One thing I’ve always strived to improve has been my transparency. It’s also one of the things I’ve always struggled most with. It’s just not instinctual to me. I literally have to pour my time and energy into showing pieces of myself and my work to the world. And it’s not even just my work—I don’t even update my personal Facebook on a regular basis.
When I realized what Austin Kleon’s newest book was about, I knew I had to have it. The theme is Show Your Work. How apropos. Once I had it in my hands, there was so much for me to learn. Here are a few of my favorite lessons from each chapter:
1. You don’t have to be a genius.
Anyone can share their art. There are no limits here.
“You can’t find your voice if you don’t use it.”
“Raw enthusiasm is contagious.”
2. Think process, not product.
It’s not about the final product; it’s about the journey.
“We’re not all artists or astronauts. A lot of us go about our work and feel like we have nothing to show for it at the end of the day. But whatever the nature of your work, there is an art to what you do, and there are people who would be interested in that art, if only you presented it to them in the right way.”
3. Share something small every day.
You don’t have to post something big. Share small things on a regular basis and you’ll keep up your momentum.
“Put yourself, and your work, out there every day and you’ll start meeting some amazing people.” – Bobby Solomon
You should be continually asking yourself this question: “What are you working on?”
Whatever you do, do not overshare.
4. Open up your cabinet of curiosities.
If someone shares something and you like it, share it, too.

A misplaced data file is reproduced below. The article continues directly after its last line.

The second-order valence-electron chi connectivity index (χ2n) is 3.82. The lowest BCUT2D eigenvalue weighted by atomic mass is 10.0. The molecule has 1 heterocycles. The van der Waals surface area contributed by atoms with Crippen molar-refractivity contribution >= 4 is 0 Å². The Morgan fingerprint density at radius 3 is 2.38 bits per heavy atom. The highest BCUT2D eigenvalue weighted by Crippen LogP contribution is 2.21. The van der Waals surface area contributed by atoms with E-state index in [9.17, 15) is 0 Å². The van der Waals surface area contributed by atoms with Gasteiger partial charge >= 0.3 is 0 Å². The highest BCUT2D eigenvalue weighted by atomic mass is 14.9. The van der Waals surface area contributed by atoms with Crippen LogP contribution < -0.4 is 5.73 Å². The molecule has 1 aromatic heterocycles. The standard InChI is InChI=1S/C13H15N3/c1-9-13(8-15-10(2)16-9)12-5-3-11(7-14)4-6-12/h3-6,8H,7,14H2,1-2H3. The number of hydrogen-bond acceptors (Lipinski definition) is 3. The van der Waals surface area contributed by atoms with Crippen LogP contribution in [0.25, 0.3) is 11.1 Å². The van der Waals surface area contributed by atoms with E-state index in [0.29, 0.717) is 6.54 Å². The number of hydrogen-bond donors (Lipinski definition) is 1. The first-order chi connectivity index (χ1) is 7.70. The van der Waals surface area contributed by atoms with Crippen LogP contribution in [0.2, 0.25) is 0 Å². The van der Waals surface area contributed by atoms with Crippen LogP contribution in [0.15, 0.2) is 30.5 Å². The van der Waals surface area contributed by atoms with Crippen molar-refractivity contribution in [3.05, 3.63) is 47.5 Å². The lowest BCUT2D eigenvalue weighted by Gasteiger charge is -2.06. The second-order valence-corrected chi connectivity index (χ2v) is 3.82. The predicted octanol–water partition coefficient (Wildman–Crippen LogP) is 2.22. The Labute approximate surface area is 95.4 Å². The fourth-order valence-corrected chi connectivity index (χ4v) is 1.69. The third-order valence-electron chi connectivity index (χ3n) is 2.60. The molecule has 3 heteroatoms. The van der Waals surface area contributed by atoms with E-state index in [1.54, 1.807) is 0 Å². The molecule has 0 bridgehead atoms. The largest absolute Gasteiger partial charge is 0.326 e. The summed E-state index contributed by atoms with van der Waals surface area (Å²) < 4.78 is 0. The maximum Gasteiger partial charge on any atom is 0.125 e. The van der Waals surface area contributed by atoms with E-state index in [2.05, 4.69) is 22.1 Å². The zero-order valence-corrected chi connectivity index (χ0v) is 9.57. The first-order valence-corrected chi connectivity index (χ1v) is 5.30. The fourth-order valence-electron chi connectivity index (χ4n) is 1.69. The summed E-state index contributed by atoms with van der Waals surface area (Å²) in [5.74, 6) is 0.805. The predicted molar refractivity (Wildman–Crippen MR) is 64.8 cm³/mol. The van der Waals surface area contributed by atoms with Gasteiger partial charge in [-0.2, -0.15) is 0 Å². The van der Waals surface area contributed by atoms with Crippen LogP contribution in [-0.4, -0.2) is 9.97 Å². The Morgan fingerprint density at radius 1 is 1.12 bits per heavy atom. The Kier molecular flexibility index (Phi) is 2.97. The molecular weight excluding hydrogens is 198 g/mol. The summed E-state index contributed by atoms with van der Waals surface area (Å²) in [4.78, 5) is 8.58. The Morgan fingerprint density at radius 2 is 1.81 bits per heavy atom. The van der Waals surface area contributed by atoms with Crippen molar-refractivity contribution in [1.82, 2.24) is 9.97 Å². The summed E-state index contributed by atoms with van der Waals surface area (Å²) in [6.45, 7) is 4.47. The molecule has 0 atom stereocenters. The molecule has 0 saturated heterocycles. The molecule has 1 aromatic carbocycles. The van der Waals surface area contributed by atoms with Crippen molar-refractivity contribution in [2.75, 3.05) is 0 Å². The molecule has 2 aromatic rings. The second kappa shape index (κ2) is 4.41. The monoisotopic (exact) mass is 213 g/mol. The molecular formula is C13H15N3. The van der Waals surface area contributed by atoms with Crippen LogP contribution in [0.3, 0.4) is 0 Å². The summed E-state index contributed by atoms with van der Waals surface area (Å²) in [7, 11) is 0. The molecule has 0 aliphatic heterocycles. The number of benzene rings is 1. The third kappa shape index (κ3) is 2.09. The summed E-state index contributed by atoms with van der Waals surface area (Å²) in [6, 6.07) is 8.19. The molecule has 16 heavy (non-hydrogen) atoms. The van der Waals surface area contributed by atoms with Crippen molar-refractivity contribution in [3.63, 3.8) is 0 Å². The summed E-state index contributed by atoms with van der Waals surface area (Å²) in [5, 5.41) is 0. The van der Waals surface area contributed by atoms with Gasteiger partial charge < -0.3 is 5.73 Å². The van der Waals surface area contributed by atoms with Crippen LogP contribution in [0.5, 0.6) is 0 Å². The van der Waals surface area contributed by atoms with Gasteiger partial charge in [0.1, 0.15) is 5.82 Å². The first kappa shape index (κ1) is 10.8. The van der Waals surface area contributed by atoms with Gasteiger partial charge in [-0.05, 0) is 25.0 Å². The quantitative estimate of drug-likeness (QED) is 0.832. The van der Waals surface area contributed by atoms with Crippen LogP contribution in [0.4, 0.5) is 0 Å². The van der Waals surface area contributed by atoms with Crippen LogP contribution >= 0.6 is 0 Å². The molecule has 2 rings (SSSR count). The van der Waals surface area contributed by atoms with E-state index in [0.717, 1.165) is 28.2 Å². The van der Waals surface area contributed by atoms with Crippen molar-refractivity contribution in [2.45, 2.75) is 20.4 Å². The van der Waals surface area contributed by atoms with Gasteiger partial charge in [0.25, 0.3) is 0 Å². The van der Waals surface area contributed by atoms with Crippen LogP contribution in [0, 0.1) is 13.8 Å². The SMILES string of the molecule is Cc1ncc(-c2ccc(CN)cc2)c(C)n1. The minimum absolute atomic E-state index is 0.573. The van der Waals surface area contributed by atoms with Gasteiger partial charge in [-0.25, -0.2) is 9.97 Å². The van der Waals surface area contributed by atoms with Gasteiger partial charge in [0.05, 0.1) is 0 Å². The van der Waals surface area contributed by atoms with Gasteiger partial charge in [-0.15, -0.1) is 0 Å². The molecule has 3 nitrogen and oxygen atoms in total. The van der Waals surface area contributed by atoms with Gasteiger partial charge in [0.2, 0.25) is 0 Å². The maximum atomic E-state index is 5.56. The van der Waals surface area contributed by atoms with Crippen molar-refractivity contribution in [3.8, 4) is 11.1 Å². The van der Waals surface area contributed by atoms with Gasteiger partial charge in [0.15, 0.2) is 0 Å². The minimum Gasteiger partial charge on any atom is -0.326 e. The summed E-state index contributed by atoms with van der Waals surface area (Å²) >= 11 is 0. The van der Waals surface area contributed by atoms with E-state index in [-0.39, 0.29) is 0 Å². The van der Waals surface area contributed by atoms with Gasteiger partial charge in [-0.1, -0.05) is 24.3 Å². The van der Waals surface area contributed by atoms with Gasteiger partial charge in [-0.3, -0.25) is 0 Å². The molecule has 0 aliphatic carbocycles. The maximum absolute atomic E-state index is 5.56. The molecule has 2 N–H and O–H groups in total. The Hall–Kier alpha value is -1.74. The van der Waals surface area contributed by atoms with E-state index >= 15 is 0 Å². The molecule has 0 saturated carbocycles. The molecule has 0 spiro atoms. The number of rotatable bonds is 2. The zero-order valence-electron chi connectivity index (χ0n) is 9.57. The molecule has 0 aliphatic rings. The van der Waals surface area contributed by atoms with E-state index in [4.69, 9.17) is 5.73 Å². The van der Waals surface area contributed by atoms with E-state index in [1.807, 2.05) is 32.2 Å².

“Your influences are all worth sharing because they clue people in to who you are and what you do—sometimes more than your own work.”
“I don’t believe in guilty pleasures. If you fucking like something, like it.” – Dave Grohl
5. Tell good stories.
If someone asks you about yourself, tell the truth and tell it with dignity and self-respect. You have to own who and what you are.
Ultimately, humans just want to connect.
6. Teach what you know.
Pass it on. By teaching, you may learn something yourself.
“The minute you learn something, turn around and teach it to others.”
7. Don’t turn into human spam.
Just because you have the power to share does not mean you should overshare.
“Make the stuff you love and talk about the stuff you love and you’ll attract people who love that kind of stuff.”
8. Learn to take a punch.
Learning to take constructive criticism is one of the most important skills you can learn. You need to be able to put yourself out there and take a hit once in a while.
“Compulsive avoidance of embarrassment is a form of suicide.” – Colin Marshall
“Your work is something you do, not who you are.”
9. Sell out.
Sellout is a dirty word. You have to make your money somewhere.
“You just have to be as generous as you can, but selfish enough to get your work done.”
10. Stick around.
Don’t give up. You might have to keep working at it for a long while before you get where you want to be. The trick is to never stop trying.
“Don’t quit your show. Life is very hard without a show, kids.” – Dave Chappelle
Never stop. Done with one project? Move onto the next immediately. Never lose momentum.
Every time I crack open a book by Austin Kleon, I take a piece of advice with me. It doesn’t matter if I’ve never read it before or if I’ve cracked that spine open a thousand times before. There is always something new to learn. I highly suggest you invest in your future by getting a copy of Show Your Work now. While you’re at it, grab a copy of Steal Like An Artist if you haven’t already. It’s worth it.